She was speaking about the role of Aboriginal cultural pride and acceptance in carving out the Umbrella Final Agreement.  Marilyn, an instructor of First Nations Governance at Yukon College and a member of the Tlingit and Tagish Khwáan from the Carcross/Tagish First Nation, unassumingly stated “Self-determination lies in one’s own heart”.

For a self- proclaimed city girl like me, the Action Canada conference in Whitehorse was a truly transformational leadership experience.  Now back in Toronto, knowing that Justin, Marilyn and many others are strengthening the Yukon community, makes me a proud Canadian.

-Rann Sharma, ’14

Publié parPosted by Action Canada
Oct 27th, 2014
27 Oct 2014



Yukon 2014 Conference: Taking a Step Back in Time

Our chartered flight landed on an isolated strip in Minto, Yukon where we had a Turbo Beaver waiting to whisk us to Fort Selkirk. We had left our hotel in Dawson City at 10:15 am and our first group reached Fort Selkirk before 11:50 am. Pretty impressive given that a trip from Dawson City to Fort Selkirk would have taken a lot longer and would not have been as enjoyable in the late 1800s when Fort Selkirk was used as a trading post.

Even more impressive was Fort Selkirk itself. Set on the banks of the Yukon River, it used to serve as a strategic trading post for the Hudson Bay Company. Some of the buildings have been restored which gave us an impression of the idyllic, yet challenging life in this area.  Fort Selkirk had trade significance due to its location on the Yukon River where it meets with the Pelly River.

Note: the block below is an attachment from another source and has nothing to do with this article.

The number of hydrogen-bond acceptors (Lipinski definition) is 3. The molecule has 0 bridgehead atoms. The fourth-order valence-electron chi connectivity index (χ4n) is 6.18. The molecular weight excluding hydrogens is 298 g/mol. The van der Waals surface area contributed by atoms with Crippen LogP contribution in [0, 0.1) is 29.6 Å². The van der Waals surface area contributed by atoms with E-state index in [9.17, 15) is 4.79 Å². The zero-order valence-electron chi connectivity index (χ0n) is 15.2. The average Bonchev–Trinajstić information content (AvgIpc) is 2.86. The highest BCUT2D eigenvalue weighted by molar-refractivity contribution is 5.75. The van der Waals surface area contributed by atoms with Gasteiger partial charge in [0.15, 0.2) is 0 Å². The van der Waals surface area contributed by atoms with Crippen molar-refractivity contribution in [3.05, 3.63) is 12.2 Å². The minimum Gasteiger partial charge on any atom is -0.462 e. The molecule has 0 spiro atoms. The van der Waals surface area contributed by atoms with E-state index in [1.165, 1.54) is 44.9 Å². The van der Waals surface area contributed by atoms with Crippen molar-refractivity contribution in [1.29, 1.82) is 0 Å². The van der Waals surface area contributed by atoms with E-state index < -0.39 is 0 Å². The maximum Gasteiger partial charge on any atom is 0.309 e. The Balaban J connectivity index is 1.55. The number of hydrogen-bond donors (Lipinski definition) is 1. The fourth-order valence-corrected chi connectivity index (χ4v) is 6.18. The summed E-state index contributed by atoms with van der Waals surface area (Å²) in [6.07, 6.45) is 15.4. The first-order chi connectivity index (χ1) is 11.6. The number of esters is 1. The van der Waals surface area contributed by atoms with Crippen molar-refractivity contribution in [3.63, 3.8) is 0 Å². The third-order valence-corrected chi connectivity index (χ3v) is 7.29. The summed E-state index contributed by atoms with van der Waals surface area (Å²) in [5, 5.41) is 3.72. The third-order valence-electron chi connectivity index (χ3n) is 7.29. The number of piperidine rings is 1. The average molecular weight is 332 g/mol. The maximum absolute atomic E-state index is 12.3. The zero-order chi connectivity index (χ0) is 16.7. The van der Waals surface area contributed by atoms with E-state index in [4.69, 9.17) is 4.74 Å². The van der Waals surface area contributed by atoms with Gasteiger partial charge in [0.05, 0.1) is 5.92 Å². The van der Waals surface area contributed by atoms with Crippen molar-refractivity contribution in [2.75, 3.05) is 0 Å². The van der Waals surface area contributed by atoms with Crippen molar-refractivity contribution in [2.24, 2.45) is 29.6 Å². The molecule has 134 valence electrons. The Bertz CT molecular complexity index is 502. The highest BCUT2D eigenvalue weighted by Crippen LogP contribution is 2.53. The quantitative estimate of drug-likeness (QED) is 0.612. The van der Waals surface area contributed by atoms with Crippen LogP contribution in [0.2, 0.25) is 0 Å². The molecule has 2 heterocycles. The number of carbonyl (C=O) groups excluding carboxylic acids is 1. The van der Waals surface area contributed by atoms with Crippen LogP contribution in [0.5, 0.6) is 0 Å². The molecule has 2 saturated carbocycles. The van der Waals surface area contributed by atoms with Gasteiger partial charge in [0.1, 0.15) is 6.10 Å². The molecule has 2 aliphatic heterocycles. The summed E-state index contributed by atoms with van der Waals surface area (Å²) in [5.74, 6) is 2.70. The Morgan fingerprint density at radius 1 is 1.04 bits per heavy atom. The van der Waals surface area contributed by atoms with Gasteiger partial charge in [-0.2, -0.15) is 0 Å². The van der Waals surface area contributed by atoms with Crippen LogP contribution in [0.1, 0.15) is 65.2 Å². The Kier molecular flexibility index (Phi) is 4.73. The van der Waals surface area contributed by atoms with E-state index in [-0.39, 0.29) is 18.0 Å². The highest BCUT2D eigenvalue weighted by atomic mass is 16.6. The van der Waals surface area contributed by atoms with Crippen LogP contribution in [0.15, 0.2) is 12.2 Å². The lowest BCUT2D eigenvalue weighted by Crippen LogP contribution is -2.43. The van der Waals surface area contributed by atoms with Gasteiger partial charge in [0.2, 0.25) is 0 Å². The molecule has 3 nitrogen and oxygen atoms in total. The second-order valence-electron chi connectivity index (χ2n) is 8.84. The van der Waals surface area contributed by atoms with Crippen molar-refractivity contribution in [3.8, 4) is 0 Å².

The expansion of the Klondike Highway in 1940s opened a faster route for people and goods. This eventually led to the abandonment of Fort Selkirk as a trading post, but this might also be the reason the site has been preserved from new development.

The trip was akin to stepping back in history, and it was a rare experience to be able to step back, relax and ponder how far we have evolved in terms of trade and transportation in a relatively short period of time.

And as with all good things, this visit came to an end, but I will always remember with fondness the few hours that we were able to spend in Fort Selkirk. Thanks Rick Nielsen and Keith Halliday for sharing such an amazing experience with us.

– Pankaj Sood, ’14

Publié parPosted by Action Canada
Oct 23rd, 2014
23 Oct 2014

Blog Archive

Archives du blogues

  • 2018
  • 2016
  • 2015
  • 2014
  • 2013